IT was the TV show that people across the county had been waiting to see on Monday night and it didn’t disappoint.
Over four years in the making, and featuring candid testimony from Sean Quinn himself, ‘Quinn Country’ was the highly anticipated series that attempted to tell the story of the man who personified Ireland’s boom and subsequently, its bust.
Consisting of three hour-and-a-half-long episodes, it features fresh interviews with Mr Quinn and his wife Patricia, as well as contributions from commentators such as Ian Kehoe and Fintan O’Toole and author Colm Toibin, and former IBRC chairman and Fine Gael leader Alan Dukes.
In Monday night’s first episode, the former billionaire admitted he made ‘plenty of mistakes’, but despite losing his vast fortune and allegations surrounding the campaign of intimidation against former Quinn executives who took over the running of his companies – including the 2019 abduction and torture of Kevin Lunney – he remained defiant.
“It’s hard to believe that it’s your own people that you’ve worked for for 25 years doing it to you. It’s just hard to believe,” the 75-year-old said.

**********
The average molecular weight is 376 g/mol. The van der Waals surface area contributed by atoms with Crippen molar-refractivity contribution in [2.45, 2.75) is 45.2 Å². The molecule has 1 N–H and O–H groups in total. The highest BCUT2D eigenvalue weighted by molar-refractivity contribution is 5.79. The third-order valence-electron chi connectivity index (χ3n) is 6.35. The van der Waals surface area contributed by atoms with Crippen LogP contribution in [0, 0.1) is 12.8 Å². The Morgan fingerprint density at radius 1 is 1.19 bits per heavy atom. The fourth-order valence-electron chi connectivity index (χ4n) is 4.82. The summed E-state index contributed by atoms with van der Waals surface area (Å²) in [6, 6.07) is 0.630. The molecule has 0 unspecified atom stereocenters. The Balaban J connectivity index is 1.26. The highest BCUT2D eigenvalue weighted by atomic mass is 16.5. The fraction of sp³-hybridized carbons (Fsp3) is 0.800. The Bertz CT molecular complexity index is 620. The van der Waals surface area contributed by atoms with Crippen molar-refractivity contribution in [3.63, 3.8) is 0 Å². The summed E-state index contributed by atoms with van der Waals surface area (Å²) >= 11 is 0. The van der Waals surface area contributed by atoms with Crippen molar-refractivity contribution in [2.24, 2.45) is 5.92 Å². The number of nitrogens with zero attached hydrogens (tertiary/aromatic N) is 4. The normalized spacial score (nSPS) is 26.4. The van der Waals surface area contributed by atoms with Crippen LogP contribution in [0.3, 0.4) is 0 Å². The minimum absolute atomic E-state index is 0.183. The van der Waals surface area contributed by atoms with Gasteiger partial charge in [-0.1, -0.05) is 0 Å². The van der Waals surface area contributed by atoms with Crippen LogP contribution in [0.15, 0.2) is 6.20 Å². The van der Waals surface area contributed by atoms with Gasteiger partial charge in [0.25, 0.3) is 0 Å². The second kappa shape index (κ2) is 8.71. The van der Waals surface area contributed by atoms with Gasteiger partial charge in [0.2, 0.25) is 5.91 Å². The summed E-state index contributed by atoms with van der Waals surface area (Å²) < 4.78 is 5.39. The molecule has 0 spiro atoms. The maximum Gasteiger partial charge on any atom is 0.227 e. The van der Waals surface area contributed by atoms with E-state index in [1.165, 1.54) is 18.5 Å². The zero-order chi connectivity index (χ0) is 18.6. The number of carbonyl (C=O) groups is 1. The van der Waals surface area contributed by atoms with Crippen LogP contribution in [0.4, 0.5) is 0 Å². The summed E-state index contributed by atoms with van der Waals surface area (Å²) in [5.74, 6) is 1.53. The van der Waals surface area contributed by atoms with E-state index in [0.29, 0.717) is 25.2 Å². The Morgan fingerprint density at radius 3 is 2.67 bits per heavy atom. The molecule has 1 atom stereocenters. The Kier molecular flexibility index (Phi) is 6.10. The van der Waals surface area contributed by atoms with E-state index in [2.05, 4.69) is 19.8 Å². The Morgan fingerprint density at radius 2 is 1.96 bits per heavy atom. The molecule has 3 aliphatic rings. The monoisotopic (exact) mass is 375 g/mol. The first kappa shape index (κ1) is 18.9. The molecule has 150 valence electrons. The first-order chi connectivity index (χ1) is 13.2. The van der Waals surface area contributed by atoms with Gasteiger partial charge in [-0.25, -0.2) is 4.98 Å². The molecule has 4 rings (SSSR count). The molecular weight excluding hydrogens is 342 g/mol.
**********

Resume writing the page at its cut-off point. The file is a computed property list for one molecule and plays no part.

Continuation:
“And then to turn around now and blame us for criminal activity and abducting Kevin Lunney, it’s beyond comprehension, that your own staff, your friends, your neighbours would do it to you.”
Quinn also maintained that he didn’t take losing his empire lying down.
“I would accept the fact that I’ve been critical about them, and some of the truths that I’ve told about them would have created a toxic climate,” he said.
“If telling the truth is an incitement to hatred, then I’m guilty.”
To read more on this story see this week’s Fermanagh Herald. Can’t get to the shop to collect your copy? No problem! You can download a copy straight to your device by following this link https://bit.ly/3gOl8G0
To read more.. Subscribe to current edition